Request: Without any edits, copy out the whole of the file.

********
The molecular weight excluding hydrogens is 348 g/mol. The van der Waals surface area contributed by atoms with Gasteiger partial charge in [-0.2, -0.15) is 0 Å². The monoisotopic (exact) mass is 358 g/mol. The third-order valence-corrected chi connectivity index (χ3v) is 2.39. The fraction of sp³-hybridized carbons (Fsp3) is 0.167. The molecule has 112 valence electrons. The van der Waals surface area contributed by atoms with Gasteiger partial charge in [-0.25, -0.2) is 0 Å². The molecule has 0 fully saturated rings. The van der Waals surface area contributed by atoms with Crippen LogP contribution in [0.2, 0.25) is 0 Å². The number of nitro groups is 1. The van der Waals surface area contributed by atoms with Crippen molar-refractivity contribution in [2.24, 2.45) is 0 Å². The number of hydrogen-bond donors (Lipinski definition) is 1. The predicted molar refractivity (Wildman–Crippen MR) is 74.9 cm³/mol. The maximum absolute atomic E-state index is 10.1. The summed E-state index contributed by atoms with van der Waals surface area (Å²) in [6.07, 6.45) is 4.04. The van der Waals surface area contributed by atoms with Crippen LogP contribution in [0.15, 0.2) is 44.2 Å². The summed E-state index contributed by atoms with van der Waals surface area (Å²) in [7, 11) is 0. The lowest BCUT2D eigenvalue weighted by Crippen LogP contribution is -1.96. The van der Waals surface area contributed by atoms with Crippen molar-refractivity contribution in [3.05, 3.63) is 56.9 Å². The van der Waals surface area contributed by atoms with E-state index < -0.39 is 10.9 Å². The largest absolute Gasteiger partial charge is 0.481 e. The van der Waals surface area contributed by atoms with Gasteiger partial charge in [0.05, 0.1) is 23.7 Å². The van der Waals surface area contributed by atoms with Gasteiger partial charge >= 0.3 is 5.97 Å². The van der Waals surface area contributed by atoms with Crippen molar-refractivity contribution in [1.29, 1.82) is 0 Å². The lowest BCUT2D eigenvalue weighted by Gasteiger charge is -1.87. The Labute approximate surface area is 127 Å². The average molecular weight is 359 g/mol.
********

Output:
The molecular weight excluding hydrogens is 348 g/mol. The van der Waals surface area contributed by atoms with Gasteiger partial charge in [-0.2, -0.15) is 0 Å². The monoisotopic (exact) mass is 358 g/mol. The third-order valence-corrected chi connectivity index (χ3v) is 2.39. The fraction of sp³-hybridized carbons (Fsp3) is 0.167. The molecule has 112 valence electrons. The van der Waals surface area contributed by atoms with Gasteiger partial charge in [-0.25, -0.2) is 0 Å². The molecule has 0 fully saturated rings. The van der Waals surface area contributed by atoms with Crippen LogP contribution in [0.2, 0.25) is 0 Å². The number of nitro groups is 1. The van der Waals surface area contributed by atoms with Crippen molar-refractivity contribution in [2.24, 2.45) is 0 Å². The number of hydrogen-bond donors (Lipinski definition) is 1. The predicted molar refractivity (Wildman–Crippen MR) is 74.9 cm³/mol. The maximum absolute atomic E-state index is 10.1. The summed E-state index contributed by atoms with van der Waals surface area (Å²) in [6.07, 6.45) is 4.04. The van der Waals surface area contributed by atoms with Crippen LogP contribution in [0.15, 0.2) is 44.2 Å². The summed E-state index contributed by atoms with van der Waals surface area (Å²) in [7, 11) is 0. The lowest BCUT2D eigenvalue weighted by Crippen LogP contribution is -1.96. The van der Waals surface area contributed by atoms with Crippen molar-refractivity contribution in [3.05, 3.63) is 56.9 Å². The van der Waals surface area contributed by atoms with E-state index < -0.39 is 10.9 Å². The largest absolute Gasteiger partial charge is 0.481 e. The van der Waals surface area contributed by atoms with Gasteiger partial charge in [0.05, 0.1) is 23.7 Å². The van der Waals surface area contributed by atoms with Gasteiger partial charge >= 0.3 is 5.97 Å². The van der Waals surface area contributed by atoms with Crippen molar-refractivity contribution in [1.29, 1.82) is 0 Å². The lowest BCUT2D eigenvalue weighted by Gasteiger charge is -1.87. The Labute approximate surface area is 127 Å². The average molecular weight is 359 g/mol.